Most of the current activities to develop vector control strategies against dengue across the tropics are therefore driven more by the understandable hope that reducing mosquito numbers will only benefit public health, than by a quantitative evidence base that directs investments in vector control towards intervention policies that will result in a substantial public health impact. Furthermore, any impact that such interventions might have is often decreased by a tendency of public health authorities to implement vector control measures in response to ongoing dengue epidemics, rather to sustain consistent control all year round. For the reasons outlined in the previous section, reactive short-lived interventions will at best protect individuals transiently, but will leave them susceptible to infection during the next epidemic. Again, Singapore is perhaps the exception—both in terms of the intensity of vector control activities (and the resources made available to sustain these activities) and the mostly consistent, sustained nature of their implementation53.
In recent years, these shortcomings have been increasingly recognized, culminating in the Vector Control Advisory Group of the WHO (World Health Organization) issuing new guidance that specifies that data from randomized trials with epidemiological endpoints will be required for WHO to recommend new interventions in future61. Furthermore, a number of studies have provided improved guidance on appropriate trial design for dengue vector control trials32,62, highlighting the need for trials to be sufficiently powered to allow for the high degree of spatiotemporal heterogeneity in the incidence of vector-borne diseases, to utilize clusters of sufficient size and spacing to minimize contamination or boundary effects, to have a sufficiently long period of follow-up and to measure epidemiological outcomes. Meeting these requirements is without a doubt challenging, and necessitates that trials are considerably larger (and consequently more expensive) than comparable trials for malaria for which higher and more stable infection rates mean that trials can have a smaller scale.
Indeed, only one dengue vector control intervention study—of the ‘Camino Verde’ approach to community mobilization49—has approached best practice in trial design. However, even in that case, extrapolation of the study results to predict likely long-term, large-scale effectiveness of the intervention is challenging. The small scale of individual clusters (140 households) means that the measured effectiveness may have been affected by individuals living in intervention areas being exposed to infection outside those areas. This ‘contamination’ issue could indicate that the 25–30% reduction in incidence that is seen in the trial underestimates the true effect size that would be seen if the intervention is implemented at larger scale. Conversely, for the reasons outlined in the previous section, the effect size measured in that trial (and all other short-term trials) over the approximately one-year period of follow-up would be expected to incorporate a short-term perturbative effect of the intervention on dengue transmission, and may therefore overestimate long-term effectiveness.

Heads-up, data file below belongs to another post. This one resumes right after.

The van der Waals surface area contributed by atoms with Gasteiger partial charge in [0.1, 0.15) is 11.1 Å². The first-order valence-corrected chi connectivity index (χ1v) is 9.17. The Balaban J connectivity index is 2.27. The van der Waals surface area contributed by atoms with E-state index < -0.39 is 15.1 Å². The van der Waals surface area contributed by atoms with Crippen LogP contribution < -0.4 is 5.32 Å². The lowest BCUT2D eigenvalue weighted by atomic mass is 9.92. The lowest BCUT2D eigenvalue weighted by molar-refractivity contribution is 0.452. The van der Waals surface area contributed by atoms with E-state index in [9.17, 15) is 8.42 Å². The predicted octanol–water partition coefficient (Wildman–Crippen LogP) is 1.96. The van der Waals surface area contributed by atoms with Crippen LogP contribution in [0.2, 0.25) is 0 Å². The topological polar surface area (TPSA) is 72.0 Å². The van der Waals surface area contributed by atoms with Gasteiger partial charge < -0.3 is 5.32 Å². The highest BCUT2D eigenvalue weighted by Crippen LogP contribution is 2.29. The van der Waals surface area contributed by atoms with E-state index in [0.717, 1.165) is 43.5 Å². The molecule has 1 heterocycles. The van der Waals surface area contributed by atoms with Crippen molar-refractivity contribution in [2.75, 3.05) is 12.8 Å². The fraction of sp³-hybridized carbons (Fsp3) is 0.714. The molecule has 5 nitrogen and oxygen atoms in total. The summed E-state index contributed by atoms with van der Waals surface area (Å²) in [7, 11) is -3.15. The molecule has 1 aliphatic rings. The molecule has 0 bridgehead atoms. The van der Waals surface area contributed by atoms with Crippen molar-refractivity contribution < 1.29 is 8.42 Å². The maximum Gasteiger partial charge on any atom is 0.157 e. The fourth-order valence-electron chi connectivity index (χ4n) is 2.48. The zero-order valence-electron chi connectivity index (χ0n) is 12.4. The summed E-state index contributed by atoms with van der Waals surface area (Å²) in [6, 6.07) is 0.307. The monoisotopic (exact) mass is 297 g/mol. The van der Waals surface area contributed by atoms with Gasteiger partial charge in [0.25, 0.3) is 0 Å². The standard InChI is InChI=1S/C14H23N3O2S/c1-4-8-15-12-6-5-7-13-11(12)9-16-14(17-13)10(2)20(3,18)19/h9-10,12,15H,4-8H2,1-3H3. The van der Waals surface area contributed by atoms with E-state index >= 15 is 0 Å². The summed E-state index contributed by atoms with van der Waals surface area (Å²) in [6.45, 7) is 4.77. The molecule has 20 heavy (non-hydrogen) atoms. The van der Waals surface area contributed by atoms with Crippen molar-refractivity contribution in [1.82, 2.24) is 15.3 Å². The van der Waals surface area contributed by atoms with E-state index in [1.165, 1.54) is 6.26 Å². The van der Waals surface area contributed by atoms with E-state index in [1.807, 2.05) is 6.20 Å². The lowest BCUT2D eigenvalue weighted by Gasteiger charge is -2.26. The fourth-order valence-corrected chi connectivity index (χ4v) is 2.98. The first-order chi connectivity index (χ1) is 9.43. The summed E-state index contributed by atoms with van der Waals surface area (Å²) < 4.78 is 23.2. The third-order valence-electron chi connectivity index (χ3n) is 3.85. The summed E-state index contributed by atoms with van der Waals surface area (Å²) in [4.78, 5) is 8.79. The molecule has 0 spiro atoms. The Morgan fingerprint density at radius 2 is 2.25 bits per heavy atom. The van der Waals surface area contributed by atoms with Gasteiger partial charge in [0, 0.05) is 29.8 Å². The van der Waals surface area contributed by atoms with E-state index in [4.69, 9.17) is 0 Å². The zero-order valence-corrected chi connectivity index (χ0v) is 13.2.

Assessing the likely long-term impact of interventions from relatively short-term trial data are therefore challenging, not only to adjust for contamination and the typically short-term period of follow-up, but also because the transmission intensity (R0) of all mosquito-borne infections show high levels of spatiotemporal variation4,46,63. Therefore, the effect size seen in one context may overestimate the effectiveness of the same intervention applied in a higher transmission intensity context, or underestimate the effects of the intervention in a lower transmission intensity setting. Repeating studies in a range of contexts can mitigate this issue, but this is costly. Mathematical modelling of each trial incorporating details of the transmission context, period of follow-up and cluster size is therefore required to derive estimates of effectiveness that can be used to predict the likely long-term impact of large-scale use of novel interventions across a variety of transmission contexts. Such analyses are not straightforward (and are not a substitute for long-term follow-up data on effectiveness), but have been undertaken for LLINs and IRS for malaria42,44, and for both the CYD-TDV (also known by the trade name Dengvaxia, developed by Sanofi–Pasteur) dengue23,24 and RTS,S (also known by the trade name Mosquirix, developed by GlaxoSmithKline)26,64,65 malaria vaccines, and have been planned for the analysis of trials of Wolbachia as a dengue control measure45,62.
Intervention trials for Zika and chikungunya—whether of vector controls, vaccines or treatment—are even more challenging than for dengue66, because of the longer inter-epidemic period and the highly unpredictable nature of epidemic timing. The traditional trial design of recruiting cohorts of participants, randomizing to intervention or control and monitoring outcomes is therefore likely to be prohibitively expensive—owing to the very large numbers of participants and sites needing to be included. Although model-based analysis of available surveillance data can improve the efficiency of site selection67, reactive designs may be more efficient long-term68. Such a trial might involve gaining ethical and regulatory approval to proceed in advance for a large number of potential trial sites, but only triggering recruitment of participants and intervention implementation at a site once transmission is detected there. That said, given their shared vectors and similar transmissibility, vector control interventions that show high efficacy against dengue are likely to also show comparable efficacy against Zika and chikungunya.
The promise of new interventions